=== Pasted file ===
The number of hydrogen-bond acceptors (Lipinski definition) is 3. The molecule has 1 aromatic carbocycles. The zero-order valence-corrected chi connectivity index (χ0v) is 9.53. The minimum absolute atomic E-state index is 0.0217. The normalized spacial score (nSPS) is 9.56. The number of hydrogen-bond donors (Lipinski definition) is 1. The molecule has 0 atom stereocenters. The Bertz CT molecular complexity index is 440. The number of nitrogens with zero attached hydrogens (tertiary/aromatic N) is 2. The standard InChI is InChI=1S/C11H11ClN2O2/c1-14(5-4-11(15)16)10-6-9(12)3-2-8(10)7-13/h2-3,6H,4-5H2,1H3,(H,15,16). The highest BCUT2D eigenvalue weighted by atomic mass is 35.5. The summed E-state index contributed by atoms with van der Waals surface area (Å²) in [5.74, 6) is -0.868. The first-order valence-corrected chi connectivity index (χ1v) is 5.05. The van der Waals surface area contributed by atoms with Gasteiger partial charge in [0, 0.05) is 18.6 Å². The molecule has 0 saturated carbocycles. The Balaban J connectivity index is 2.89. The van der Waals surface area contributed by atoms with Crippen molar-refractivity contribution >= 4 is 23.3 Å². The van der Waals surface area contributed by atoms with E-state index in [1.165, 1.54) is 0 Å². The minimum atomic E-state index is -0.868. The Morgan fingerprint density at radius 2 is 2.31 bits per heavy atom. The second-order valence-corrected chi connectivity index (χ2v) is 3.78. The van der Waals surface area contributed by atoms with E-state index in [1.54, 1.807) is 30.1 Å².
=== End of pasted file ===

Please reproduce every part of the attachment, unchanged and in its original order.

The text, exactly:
The number of hydrogen-bond acceptors (Lipinski definition) is 3. The molecule has 1 aromatic carbocycles. The zero-order valence-corrected chi connectivity index (χ0v) is 9.53. The minimum absolute atomic E-state index is 0.0217. The normalized spacial score (nSPS) is 9.56. The number of hydrogen-bond donors (Lipinski definition) is 1. The molecule has 0 atom stereocenters. The Bertz CT molecular complexity index is 440. The number of nitrogens with zero attached hydrogens (tertiary/aromatic N) is 2. The standard InChI is InChI=1S/C11H11ClN2O2/c1-14(5-4-11(15)16)10-6-9(12)3-2-8(10)7-13/h2-3,6H,4-5H2,1H3,(H,15,16). The highest BCUT2D eigenvalue weighted by atomic mass is 35.5. The summed E-state index contributed by atoms with van der Waals surface area (Å²) in [5.74, 6) is -0.868. The first-order valence-corrected chi connectivity index (χ1v) is 5.05. The van der Waals surface area contributed by atoms with Gasteiger partial charge in [0, 0.05) is 18.6 Å². The molecule has 0 saturated carbocycles. The Balaban J connectivity index is 2.89. The van der Waals surface area contributed by atoms with Crippen molar-refractivity contribution >= 4 is 23.3 Å². The van der Waals surface area contributed by atoms with E-state index in [1.165, 1.54) is 0 Å². The minimum atomic E-state index is -0.868. The Morgan fingerprint density at radius 2 is 2.31 bits per heavy atom. The second-order valence-corrected chi connectivity index (χ2v) is 3.78. The van der Waals surface area contributed by atoms with E-state index in [1.54, 1.807) is 30.1 Å².